Editorial | Published:

Valedictory address

BDJ volume 224, page 662 (11 May 2018) | Download Citation


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The Presidential and Valedictory addresses published here were given at the British Dental Association Wimpole Street Office in London on the 10 May 2018.

Ladies and gentlemen, colleagues. I am sure that I am not the first President to wonder where the last twelve months have gone. I recall Stuart Johnston telling me rather wistfully about some of his experiences and how much he had enjoyed his presidency.

There is no doubt that this has been a most remarkable year and I am honoured to have been asked to carry out the duties of President. I think, however, it is important at the start of this address to recall the awful event that preceded the BDA conference last year. The world was shocked at the callousness of the outrage that affected so many young people and their families. However, I would like to pay tribute to the people of Manchester for their courage and resilience during the days and weeks afterwards. I was proud of their response and I was proud at the response of the BDA and the dental profession, which showed its support for the city in a very visible manner.

As you may have gathered I chose for my theme as President the notion of professionalism and what it means to be a member of the dental profession. I have had the good fortune to travel the length and breadth of the United Kingdom meeting students, young and established dentists working in many different branches of dentistry. I have been left in awe at the commitment shown by so many for their chosen profession and have also been struck by the great affection and respect shown for the BDA. I have also had the pleasure to travel overseas representing our organisation. It is clear from the conversations that I have had with dentists in other countries that the challenges that we are facing are repeated elsewhere.

At my inauguration I quoted one of my predecessors who recognised the Association as one of the three pillars that make up a profession and I think he would feel confident that it continues to represent the members in many different ways. We clinicians are extremely lucky to have such a talented team at the BDA and I would like to record my thanks for all that they do on a daily basis for us.

“Change maybe inevitable but that needs to be carefully managed with full discussion with the profession...”

However, you will also know that I have concerns for the future of our profession. Change maybe inevitable but that needs to be carefully managed with full discussion with the profession before any irretrievable step is taken. We await the outcome of the government's consultation into professional regulation. It is to be hoped that they have noted that we would like to have a dedicated regulator; one that allows dentists to continue to deliver a high quality service to patients in an environment free from blame if a mistake is made – an environment in which we can learn as individuals and collectively as a profession.

This building in Wimpole Street acts as a very strong symbol for the profession and one that is recognised at home and abroad. One of my duties this year was to welcome colleagues and staff to an event celebrating the 50th anniversary of the BDA at Number 64. The Queen as you know is our Patron and had opened the building in 1967. She similarly honoured the profession in 2017 by writing to congratulate us on our anniversary and to wish us all the best for the future. At the recent celebration we were treated to a video of that occasion and a trip down memory lane of 1960s dentistry from our Museum collection.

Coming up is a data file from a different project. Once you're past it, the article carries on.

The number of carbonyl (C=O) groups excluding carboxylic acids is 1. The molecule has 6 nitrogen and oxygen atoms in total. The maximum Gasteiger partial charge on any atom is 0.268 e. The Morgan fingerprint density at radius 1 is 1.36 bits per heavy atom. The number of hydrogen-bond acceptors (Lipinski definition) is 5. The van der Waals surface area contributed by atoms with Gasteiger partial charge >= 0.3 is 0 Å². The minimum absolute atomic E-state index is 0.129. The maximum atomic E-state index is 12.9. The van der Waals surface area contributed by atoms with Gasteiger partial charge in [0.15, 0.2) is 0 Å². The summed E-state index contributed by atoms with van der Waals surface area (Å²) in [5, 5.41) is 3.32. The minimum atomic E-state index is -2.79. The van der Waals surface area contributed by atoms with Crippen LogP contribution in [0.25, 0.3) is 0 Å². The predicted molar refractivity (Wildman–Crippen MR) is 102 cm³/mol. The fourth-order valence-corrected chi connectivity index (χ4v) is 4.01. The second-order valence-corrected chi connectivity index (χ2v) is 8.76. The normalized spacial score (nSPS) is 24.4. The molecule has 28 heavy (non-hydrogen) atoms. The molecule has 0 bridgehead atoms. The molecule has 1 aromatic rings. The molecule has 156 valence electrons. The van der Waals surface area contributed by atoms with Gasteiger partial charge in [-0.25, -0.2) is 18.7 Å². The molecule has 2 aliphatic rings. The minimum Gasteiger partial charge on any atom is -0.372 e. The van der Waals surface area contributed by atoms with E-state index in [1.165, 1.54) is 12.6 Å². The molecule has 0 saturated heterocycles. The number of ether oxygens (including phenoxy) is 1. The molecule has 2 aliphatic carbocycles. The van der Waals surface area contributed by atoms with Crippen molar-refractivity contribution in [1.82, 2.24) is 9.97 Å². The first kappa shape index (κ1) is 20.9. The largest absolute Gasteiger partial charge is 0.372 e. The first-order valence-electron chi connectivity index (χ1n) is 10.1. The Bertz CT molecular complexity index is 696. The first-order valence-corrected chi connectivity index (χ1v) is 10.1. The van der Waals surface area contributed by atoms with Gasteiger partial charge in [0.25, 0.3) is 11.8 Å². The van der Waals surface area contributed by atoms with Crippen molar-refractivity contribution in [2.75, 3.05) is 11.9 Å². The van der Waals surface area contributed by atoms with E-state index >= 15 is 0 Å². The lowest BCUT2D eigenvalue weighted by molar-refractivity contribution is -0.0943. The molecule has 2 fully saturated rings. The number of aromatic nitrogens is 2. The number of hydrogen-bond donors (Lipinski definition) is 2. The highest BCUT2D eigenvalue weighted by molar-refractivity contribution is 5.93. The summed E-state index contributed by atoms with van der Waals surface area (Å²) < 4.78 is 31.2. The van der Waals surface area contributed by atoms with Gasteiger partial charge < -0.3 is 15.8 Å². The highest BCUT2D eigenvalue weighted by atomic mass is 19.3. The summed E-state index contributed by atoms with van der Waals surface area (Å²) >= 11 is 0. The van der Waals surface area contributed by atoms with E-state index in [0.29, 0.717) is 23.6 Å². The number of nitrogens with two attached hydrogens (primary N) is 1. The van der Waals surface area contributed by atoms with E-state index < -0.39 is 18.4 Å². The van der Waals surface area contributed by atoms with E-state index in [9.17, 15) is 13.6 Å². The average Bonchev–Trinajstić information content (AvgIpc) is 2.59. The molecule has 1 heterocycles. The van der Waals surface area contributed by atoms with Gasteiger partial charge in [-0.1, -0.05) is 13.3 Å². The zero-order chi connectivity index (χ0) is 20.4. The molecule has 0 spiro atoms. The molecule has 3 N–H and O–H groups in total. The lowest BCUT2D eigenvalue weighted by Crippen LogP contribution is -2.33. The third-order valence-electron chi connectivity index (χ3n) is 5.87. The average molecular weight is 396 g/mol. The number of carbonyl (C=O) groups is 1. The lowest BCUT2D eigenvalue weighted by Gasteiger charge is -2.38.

As well as the scheduled presidential duties there were a number of unexpected but happy coincidences, which will add to my memories of the year. I hope you will forgive me if I share just one or two with you. At the first dental student lecture, I completed my slide presentation and as the students left I noticed one approaching me. She mentioned a slide I had shown of a few British and Irish dental students at an international conference in Helsinki in 1982. It transpired that one of the students on the picture was her mother. At the FDI conference in Madrid it was a huge pleasure to meet up with a number of dentists with whom I had attended conferences in the past and who I had not seen for many years. Finally, through the network that is dentistry, I have been in touch with friends in many parts of the world. The opportunity to make contact with so many people has added to my belief that being a member of the BDA brings so many added benefits and is an important part of being in a profession.

I am grateful to the NW Branch for their nomination and my family who have got used to picking me up or dropping me off at our local train station at unusual times of the day. The year would not however have been nearly so well organised without the huge amount of work carried out on my behalf by Alison Magee at the BDA. Alison has patiently got me to the right place at the right time and with clear instructions about whether I should be wearing a dinner jacket or a lounge suit.

I have no doubt that the BDA will continue to represent its members in a strong, considered and decisive manner. I am so delighted that Susie Sanderson is our next President, an honour she fully deserves and one in which she will excel. Thank you.

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  1. BDA President 2017/18

    • Peter V. Dyer


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